It’s hard to believe it is almost five years since Joss Whedon wrote his plea to the Universe, almost five years that I have been a member of Equality Now because of Joss’ plea, and five years on April 7 (and it is already April 7 in some parts of the world as I write this), since Du’a Khalil was taken from this earth.
Please take the time to read the information below and find a way, if you wish, to honor Joss’ intent in writing his essay by honoring the memory of someone who cannot speak for herself.
Sadly, I have not seen a Day of Remembrance planned by an organization, so I tread my lonely path and remember Du’a. Some things you might do:
1. Find a photo of her online, print and put on your office wall, or somewhere at home.
2. Spread the word: Write a letter to your local papers, raising the issue of so-called ’honour’ killing.
3. Blog for Du’a: Write a blog entry for Du’a Khalil on the 7th April or post about her life on your forums (for reference: http://en.wikipedia.org/wiki/Stoning_of_Du’a_Khalil_Aswad)
4. Buy Nothing But Red, the anthology written in Du’a Khalil’s honour
5. Use the graphic below as your Facebook or MySpace profile for the day:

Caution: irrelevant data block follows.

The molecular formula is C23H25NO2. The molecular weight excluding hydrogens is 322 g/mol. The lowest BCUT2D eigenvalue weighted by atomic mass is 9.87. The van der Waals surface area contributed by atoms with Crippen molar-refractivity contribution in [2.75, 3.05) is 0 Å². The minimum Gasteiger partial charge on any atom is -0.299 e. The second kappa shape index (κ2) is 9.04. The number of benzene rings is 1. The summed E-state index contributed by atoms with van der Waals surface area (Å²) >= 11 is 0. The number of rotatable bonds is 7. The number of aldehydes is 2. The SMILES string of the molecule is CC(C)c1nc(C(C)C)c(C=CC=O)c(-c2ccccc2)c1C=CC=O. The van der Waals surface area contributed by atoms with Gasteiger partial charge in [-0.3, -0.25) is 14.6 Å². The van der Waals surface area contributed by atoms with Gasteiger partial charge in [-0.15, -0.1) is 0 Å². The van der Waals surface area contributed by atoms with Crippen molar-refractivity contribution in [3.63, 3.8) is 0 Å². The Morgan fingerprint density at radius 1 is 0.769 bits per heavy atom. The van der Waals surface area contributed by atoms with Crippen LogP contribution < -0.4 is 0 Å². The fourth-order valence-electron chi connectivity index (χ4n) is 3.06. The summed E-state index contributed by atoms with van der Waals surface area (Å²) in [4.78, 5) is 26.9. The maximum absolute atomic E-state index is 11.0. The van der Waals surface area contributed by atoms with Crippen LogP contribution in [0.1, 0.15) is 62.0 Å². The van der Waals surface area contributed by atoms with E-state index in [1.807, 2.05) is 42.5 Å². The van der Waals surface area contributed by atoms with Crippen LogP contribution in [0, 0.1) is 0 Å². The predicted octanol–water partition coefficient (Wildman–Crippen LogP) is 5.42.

Why do I still care? Because despite the fabulous work of Equality Now and the International Campaign against Honour Killings, women are still being murdered. CHILDREN are being murdered.
What will it take to end these murders? How can we reach the hearts and minds of governments who do not prosecute the guilty. Or those who carry out the killings. It is beyond comprehension.
By remembering, we are cognizant of the suffering, torment, and fear and that we will not stop until it is eradicated.
All of these women are gone: http://www.memini.co/
International Campaign Against Honour Killings: http://www.stophonourkillings.com/ (at this time their website appears to be having some issues)
International conference against honour killings, April 12, 2008, 5-9pm, London
Maryam Namazie will be speaking at an Organisation for Women’s Freedom in Iraq conference in commemoration of Du’a Kahlil, the 17 year old girl who was stoned to death in Iraqi Kurdistan, and to denounce “honour killings” globally